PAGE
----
In Hamiltonian mechanics, the linear canonical transformation (LCT) is a family of integral transforms that generalizes many classical transforms. It has 4 parameters and 1 constraint, so it is a 3-dimensional family, and can be visualized as the action of the special linear group SL2(R) on the time–frequency plane (domain). As this defines the original function up to a sign, this translates into an action of its double cover[disambiguation needed] on the original function space.
The basic properties of the transformations mentioned above, such as scaling, shift, coordinate multiplication are considered. Any linear canonical transformation is related to affine transformations in phase space, defined by time-frequency or position-momentum coordinates.
The LCT can be represented in several ways; most easily, it can be parameterized by a 2×2 matrix with determinant 1, i.e., an element of the special linear group SL2(C). Then for any such matrix with ad − bc = 1, the corresponding integral transform from a function to is defined as
Many classical transforms are special cases of the linear canonical transform:
Scaling, , corresponds to scaling the time and frequency dimensions inversely (as time goes faster, frequencies are higher and the time dimension shrinks):
The Fourier transform corresponds to a clockwise rotation by 90° in the time-frequency plane, represented by the matrix:
The Laplace transform corresponds to rotation by 90° into the complex domain, and can be represented by the matrix:
Fractional Laplace transform
The Fractional Laplace transform corresponds to rotation by an arbitrary angle into the complex domain, and can be represented by the matrix:
The Laplace transform is the fractional Laplace transform when The inverse Laplace transform corresponds to
Chirp multiplication, , corresponds to :
Composition of LCTs corresponds to multiplication of the corresponding matrices; this is also known as the additivity property of the Wigner distribution function (WDF). Occasionally the product of transforms can pick up a sign factor due to picking a different branch of the square root in the definition of the LCT. In the literature, this is called the metaplectic phase.
If the LCT is denoted by , i.e.
If is the , where is the LCT of , then
LCT is equal to the twisting operation for the WDF and the Cohen's class distribution also has the twisting operation.
We can freely use the LCT to transform the parallelogram whose center is at (0,0) to another parallelogram which has the same area and the same center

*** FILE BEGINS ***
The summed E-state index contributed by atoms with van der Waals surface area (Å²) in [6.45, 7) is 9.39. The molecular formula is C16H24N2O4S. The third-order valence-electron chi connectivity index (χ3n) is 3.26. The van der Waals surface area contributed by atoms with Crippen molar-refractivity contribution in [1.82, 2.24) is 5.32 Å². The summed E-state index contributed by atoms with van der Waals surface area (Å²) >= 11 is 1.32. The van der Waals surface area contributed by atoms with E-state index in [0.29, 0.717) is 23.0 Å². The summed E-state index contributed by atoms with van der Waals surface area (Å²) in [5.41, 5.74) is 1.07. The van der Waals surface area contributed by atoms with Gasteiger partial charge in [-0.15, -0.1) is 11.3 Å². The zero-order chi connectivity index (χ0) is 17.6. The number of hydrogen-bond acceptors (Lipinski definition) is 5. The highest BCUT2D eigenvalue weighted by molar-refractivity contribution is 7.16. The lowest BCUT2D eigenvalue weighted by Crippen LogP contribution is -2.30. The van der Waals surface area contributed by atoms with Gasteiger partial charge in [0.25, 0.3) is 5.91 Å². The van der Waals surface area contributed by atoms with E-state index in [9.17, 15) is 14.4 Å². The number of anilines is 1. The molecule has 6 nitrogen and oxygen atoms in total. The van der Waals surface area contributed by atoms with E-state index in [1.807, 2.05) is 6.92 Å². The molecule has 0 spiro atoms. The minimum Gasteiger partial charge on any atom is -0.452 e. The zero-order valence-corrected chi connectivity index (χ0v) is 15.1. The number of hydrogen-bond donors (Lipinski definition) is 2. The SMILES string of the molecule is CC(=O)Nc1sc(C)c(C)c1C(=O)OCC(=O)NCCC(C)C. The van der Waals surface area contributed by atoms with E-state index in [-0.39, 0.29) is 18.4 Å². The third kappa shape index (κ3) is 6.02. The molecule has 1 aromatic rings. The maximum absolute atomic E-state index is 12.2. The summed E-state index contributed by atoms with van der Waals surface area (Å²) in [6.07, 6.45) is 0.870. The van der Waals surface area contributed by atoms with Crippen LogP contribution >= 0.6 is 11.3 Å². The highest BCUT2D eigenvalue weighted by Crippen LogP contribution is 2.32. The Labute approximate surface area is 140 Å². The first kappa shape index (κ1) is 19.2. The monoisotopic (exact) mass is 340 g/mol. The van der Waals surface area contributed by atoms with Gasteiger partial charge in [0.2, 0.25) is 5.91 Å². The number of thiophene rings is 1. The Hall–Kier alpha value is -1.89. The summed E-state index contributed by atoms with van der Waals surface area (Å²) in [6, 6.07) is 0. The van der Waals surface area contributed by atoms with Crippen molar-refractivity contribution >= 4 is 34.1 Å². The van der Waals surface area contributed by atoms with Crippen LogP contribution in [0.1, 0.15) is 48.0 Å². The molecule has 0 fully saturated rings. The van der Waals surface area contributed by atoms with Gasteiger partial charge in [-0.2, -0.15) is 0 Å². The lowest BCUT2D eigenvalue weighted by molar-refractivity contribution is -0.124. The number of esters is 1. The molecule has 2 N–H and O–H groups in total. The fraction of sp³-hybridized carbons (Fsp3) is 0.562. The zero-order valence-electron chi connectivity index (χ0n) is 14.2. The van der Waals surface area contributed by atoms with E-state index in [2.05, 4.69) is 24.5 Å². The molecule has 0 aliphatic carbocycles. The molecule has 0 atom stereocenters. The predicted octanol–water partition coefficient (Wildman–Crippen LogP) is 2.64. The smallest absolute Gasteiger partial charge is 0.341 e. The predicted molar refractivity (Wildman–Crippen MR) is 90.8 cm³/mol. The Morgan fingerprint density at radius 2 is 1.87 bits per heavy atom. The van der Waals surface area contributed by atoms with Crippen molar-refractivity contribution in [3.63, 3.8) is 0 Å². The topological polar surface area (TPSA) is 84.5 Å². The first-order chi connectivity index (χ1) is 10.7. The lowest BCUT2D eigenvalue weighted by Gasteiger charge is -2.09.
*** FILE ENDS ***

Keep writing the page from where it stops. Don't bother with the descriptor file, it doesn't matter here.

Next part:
From this picture we know that the point (-1,2) transform to the point (0,1) and the point (1,2) transform to the point (4,3). As the result, we can write down the equations below
we can solve the equations and get (a,b,c,d) is equal to (2,1,1,1)
In optics and quantum mechanics
Paraxial optical systems implemented entirely with thin lenses and propagation through free space and/or graded index (GRIN) media, are quadratic phase systems (QPS); these were known before Moshinsky and Quesne (1974) called attention to their significance in connection with canonical transformations in quantum mechanics. The effect of any arbitrary QPS on an input wavefield can be described using the linear canonical transform, a particular case of which was developed by Segal (1963) and Bargmann (1961) in order to formalize Fock's (1928) boson calculus.
Canonical transforms are used to analyze differential equations. These include diffusion, the Schrödinger free particle, the linear potential (free-fall), and the attractive and repulsive oscillator equations. It also includes a few others such as the Fokker–Planck equation. Although this class is far from universal, the ease with which solutions and properties are found makes canonical transforms an attractive tool for problems such as these.
Wave propagation through air, a lens, and between satellite dishes are discussed here. All of the computations can be reduced to 2×2 matrix algebra. This is the spirit of LCT.
Electromagnetic wave propagation
Assuming the system looks like as depicted in the figure, the wave travels from plane xi, yi–plane to the x, y–plane. The Fresnel transform is used to describe electromagnetic wave propagation in air:
When the travel distance (z) is larger, the shearing effect is larger.
With the lens as depicted in the figure, and the refractive index denoted as n, the result is:
where f is the focal length and Δ is the thickness of the lens.
The distortion passing through the lens is similar to LCT, when
This is also a shearing effect: when the focal length is smaller, the shearing effect is larger.
The spherical mirror—e.g., a satellite dish—can be described as a LCT, with
This is very similar to lens, except focal length is replaced by the radius of the dish, R. Therefore, if the radius is smaller, the shearing effect is larger.
Joint free space and spherical lens
The relation between the input and output we can use LCT to represent
If , it is reverse real image.
If , it is Fourier transform+scaling
If , it is fractional Fourier transform+scaling
In this part, we show the basic properties of LCT
Matrix of transform
Given a two-dimensional column vector we show some basic properties (result) for the specific input below
The system considered is depicted in the figure to the right: two dishes – one being the emitter and the other one the receiver – and a signal travelling between them over a distance D.
First, for dish A (emitter), the LCT matrix looks like this:
Then, for dish B (receiver), the LCT matrix similarly becomes:
Last, for the propagation of the signal in air, the LCT matrix is:
Putting all three components together, the LCT of the system is:
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